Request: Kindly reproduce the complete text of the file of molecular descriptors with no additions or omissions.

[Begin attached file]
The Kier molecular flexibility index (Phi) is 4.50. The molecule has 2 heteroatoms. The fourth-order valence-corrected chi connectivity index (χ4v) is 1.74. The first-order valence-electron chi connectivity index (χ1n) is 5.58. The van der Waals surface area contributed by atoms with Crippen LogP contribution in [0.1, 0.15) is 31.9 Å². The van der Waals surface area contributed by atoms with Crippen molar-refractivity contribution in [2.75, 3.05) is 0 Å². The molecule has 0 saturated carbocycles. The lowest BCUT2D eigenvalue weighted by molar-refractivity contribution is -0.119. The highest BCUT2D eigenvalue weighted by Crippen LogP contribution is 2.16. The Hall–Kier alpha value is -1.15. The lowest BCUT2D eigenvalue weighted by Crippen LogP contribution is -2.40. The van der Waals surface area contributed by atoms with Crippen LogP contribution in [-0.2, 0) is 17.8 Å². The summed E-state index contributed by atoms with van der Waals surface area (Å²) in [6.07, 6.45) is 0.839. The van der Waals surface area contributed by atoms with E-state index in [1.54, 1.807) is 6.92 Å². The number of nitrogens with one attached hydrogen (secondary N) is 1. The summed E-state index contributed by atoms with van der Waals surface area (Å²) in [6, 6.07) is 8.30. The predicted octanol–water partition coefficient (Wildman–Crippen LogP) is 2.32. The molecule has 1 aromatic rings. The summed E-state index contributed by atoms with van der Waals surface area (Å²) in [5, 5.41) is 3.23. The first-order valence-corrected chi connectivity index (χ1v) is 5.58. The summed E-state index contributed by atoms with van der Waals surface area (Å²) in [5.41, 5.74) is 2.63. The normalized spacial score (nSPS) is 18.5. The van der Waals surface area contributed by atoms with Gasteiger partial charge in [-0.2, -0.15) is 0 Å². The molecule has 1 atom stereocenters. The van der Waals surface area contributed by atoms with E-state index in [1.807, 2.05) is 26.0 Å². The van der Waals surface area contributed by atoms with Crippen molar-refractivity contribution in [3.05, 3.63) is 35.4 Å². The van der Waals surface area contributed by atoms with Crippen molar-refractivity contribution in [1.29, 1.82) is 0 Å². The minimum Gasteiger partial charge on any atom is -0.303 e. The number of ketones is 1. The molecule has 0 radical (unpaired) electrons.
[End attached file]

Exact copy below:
The Kier molecular flexibility index (Phi) is 4.50. The molecule has 2 heteroatoms. The fourth-order valence-corrected chi connectivity index (χ4v) is 1.74. The first-order valence-electron chi connectivity index (χ1n) is 5.58. The van der Waals surface area contributed by atoms with Crippen LogP contribution in [0.1, 0.15) is 31.9 Å². The van der Waals surface area contributed by atoms with Crippen molar-refractivity contribution in [2.75, 3.05) is 0 Å². The molecule has 0 saturated carbocycles. The lowest BCUT2D eigenvalue weighted by molar-refractivity contribution is -0.119. The highest BCUT2D eigenvalue weighted by Crippen LogP contribution is 2.16. The Hall–Kier alpha value is -1.15. The lowest BCUT2D eigenvalue weighted by Crippen LogP contribution is -2.40. The van der Waals surface area contributed by atoms with Crippen LogP contribution in [-0.2, 0) is 17.8 Å². The summed E-state index contributed by atoms with van der Waals surface area (Å²) in [6.07, 6.45) is 0.839. The van der Waals surface area contributed by atoms with E-state index in [1.54, 1.807) is 6.92 Å². The number of nitrogens with one attached hydrogen (secondary N) is 1. The summed E-state index contributed by atoms with van der Waals surface area (Å²) in [6, 6.07) is 8.30. The predicted octanol–water partition coefficient (Wildman–Crippen LogP) is 2.32. The molecule has 1 aromatic rings. The summed E-state index contributed by atoms with van der Waals surface area (Å²) in [5, 5.41) is 3.23. The first-order valence-corrected chi connectivity index (χ1v) is 5.58. The summed E-state index contributed by atoms with van der Waals surface area (Å²) in [5.41, 5.74) is 2.63. The normalized spacial score (nSPS) is 18.5. The van der Waals surface area contributed by atoms with Gasteiger partial charge in [-0.2, -0.15) is 0 Å². The molecule has 1 atom stereocenters. The van der Waals surface area contributed by atoms with E-state index in [1.807, 2.05) is 26.0 Å². The van der Waals surface area contributed by atoms with Crippen molar-refractivity contribution in [3.05, 3.63) is 35.4 Å². The van der Waals surface area contributed by atoms with Crippen molar-refractivity contribution in [1.29, 1.82) is 0 Å². The minimum Gasteiger partial charge on any atom is -0.303 e. The number of ketones is 1. The molecule has 0 radical (unpaired) electrons.